15. Swangling • Swangling turns a SW triple into 7 word like terms • One for each non-empty subset of the three components with the missing elements replaced by the special “don’t care” URI • Terms generated by a hashing function (e.g., SHA1) • Swangling an RDF document means adding in triples with swangle terms. • This can be indexed and retrieved via conventional search engines like Google • Allows one to search for a SWD with a triple that claims “Ossama bin Laden is located at X”

  16. A Swangled Triple <rdf:RDF xmlns:s="http://swoogle.umbc.edu/ontologies/swangle.owl#" </rdf> <s:SwangledTriple> <s:swangledText>N656WNTZ36KQ5PX6RFUGVKQ63A</s:swangledText> <rdfs:comment>Swangled text for [http://www.xfront.com/owl/ontologies/camera/#Camera, http://www.w3.org/2000/01/rdf-schema#subClassOf, http://www.xfront.com/owl/ontologies/camera/#PurchaseableItem] </rdfs:comment> <s:swangledText>M6IMWPWIH4YQI4IMGZYBGPYKEI</s:swangledText> <s:swangledText>HO2H3FOPAEM53AQIZ6YVPFQ2XI</s:swangledText> <s:swangledText>2AQEUJOYPMXWKHZTENIJS6PQ6M</s:swangledText> <s:swangledText>IIVQRXOAYRH6GGRZDFXKEEB4PY</s:swangledText> <s:swangledText>75Q5Z3BYAKRPLZDLFNS5KKMTOY</s:swangledText> <s:swangledText>2FQ2YI7SNJ7OMXOXIDEEE2WOZU</s:swangledText></s:SwangledTriple>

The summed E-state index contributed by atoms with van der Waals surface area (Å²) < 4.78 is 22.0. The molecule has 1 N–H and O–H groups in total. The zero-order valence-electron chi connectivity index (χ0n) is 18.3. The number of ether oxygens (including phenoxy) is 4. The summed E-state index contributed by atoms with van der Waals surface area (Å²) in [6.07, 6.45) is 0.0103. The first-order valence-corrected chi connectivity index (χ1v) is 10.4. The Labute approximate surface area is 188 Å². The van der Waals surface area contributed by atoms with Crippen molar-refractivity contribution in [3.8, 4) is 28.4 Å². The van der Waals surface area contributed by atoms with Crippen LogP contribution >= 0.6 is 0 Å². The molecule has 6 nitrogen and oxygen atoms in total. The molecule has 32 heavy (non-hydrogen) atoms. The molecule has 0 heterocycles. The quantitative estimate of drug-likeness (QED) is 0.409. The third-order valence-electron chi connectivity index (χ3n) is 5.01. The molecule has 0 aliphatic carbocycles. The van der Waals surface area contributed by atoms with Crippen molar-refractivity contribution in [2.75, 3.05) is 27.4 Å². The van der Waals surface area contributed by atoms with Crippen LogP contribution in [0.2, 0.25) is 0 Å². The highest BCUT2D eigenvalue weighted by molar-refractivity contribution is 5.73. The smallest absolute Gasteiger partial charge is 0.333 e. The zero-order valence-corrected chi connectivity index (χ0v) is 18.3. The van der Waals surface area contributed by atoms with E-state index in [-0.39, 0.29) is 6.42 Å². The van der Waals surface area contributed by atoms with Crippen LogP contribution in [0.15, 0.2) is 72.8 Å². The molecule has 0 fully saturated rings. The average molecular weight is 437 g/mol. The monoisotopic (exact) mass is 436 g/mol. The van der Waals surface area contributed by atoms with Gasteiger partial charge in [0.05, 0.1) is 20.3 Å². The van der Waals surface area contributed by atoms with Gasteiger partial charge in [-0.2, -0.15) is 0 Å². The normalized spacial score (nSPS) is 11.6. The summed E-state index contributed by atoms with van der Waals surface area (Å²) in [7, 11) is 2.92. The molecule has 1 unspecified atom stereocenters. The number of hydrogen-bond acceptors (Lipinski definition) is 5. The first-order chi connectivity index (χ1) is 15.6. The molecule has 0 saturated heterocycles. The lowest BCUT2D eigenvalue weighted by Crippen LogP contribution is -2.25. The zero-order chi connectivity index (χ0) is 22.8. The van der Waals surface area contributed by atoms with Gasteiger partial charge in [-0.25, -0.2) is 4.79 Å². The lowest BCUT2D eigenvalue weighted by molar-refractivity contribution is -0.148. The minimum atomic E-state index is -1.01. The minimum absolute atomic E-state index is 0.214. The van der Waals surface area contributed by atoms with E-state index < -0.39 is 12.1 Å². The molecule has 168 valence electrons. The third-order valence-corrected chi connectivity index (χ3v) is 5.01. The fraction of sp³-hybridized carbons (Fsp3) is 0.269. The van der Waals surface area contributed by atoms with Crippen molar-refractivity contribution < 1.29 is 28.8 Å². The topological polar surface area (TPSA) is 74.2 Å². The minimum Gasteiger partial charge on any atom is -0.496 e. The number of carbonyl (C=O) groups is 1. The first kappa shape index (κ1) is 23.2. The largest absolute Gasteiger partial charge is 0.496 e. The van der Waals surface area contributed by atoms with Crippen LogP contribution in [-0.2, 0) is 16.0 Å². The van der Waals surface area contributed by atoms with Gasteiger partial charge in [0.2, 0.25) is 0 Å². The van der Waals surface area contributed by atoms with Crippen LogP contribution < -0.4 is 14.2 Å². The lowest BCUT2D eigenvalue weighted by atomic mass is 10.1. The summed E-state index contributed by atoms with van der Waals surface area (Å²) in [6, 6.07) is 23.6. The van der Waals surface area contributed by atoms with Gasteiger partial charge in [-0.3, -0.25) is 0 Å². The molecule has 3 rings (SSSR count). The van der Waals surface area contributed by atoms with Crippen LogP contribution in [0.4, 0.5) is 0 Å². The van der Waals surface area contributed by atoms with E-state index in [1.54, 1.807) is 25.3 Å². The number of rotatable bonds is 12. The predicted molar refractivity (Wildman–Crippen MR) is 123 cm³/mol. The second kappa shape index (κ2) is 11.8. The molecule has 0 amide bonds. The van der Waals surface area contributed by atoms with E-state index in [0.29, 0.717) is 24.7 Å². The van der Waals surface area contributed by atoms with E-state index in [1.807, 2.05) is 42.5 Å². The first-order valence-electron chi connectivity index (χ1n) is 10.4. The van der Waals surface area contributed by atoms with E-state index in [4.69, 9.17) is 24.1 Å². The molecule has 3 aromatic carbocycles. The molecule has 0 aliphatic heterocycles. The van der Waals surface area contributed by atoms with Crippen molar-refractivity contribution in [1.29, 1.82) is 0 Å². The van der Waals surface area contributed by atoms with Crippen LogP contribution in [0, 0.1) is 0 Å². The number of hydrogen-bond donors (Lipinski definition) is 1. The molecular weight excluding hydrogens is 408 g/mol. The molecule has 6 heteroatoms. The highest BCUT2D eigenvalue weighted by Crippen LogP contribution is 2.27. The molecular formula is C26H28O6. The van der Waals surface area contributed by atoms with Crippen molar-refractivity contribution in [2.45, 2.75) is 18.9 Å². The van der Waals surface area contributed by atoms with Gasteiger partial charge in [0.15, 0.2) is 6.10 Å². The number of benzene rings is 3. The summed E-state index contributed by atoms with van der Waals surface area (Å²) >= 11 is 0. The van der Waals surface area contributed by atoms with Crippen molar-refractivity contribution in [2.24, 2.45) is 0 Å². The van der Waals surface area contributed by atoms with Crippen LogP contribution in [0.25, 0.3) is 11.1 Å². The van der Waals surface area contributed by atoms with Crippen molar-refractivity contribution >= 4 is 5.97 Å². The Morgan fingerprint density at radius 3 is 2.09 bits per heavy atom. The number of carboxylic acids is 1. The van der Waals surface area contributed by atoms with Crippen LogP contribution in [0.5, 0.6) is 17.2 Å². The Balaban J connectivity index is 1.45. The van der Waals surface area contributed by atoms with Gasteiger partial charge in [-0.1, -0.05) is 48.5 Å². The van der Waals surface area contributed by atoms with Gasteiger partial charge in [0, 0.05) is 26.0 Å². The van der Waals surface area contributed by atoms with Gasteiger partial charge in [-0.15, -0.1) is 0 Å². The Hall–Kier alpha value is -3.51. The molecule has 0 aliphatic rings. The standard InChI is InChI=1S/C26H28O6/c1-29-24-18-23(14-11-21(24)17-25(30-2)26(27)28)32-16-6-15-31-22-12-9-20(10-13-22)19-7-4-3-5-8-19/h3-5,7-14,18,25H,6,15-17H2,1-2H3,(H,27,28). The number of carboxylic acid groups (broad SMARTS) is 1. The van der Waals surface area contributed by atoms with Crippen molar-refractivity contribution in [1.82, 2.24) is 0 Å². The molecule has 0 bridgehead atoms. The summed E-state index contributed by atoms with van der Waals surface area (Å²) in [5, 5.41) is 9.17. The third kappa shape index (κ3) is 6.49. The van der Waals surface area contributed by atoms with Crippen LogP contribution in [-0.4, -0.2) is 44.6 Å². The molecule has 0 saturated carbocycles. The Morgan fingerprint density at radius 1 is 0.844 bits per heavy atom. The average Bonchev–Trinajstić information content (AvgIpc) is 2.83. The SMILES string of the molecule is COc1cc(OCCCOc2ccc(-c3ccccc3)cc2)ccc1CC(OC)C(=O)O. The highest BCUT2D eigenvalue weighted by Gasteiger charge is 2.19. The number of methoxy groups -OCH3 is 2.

17. What’s the point? • We’d like to get our documents into Google • Swangle terms look like words to Google and other search engines. • Cloaking obviates modifying document • Add rules to the web server so that, when a search spider asks for document X the document swangled(X) is returned. Caching makes this efficient • A swangle term length of 7 may be an acceptable length for a Semantic Web of 1010 triples -- collision prob for a triple ~ 2*10-6. • We could also use Swanglish – hashing each triple into N of the 50K most common English words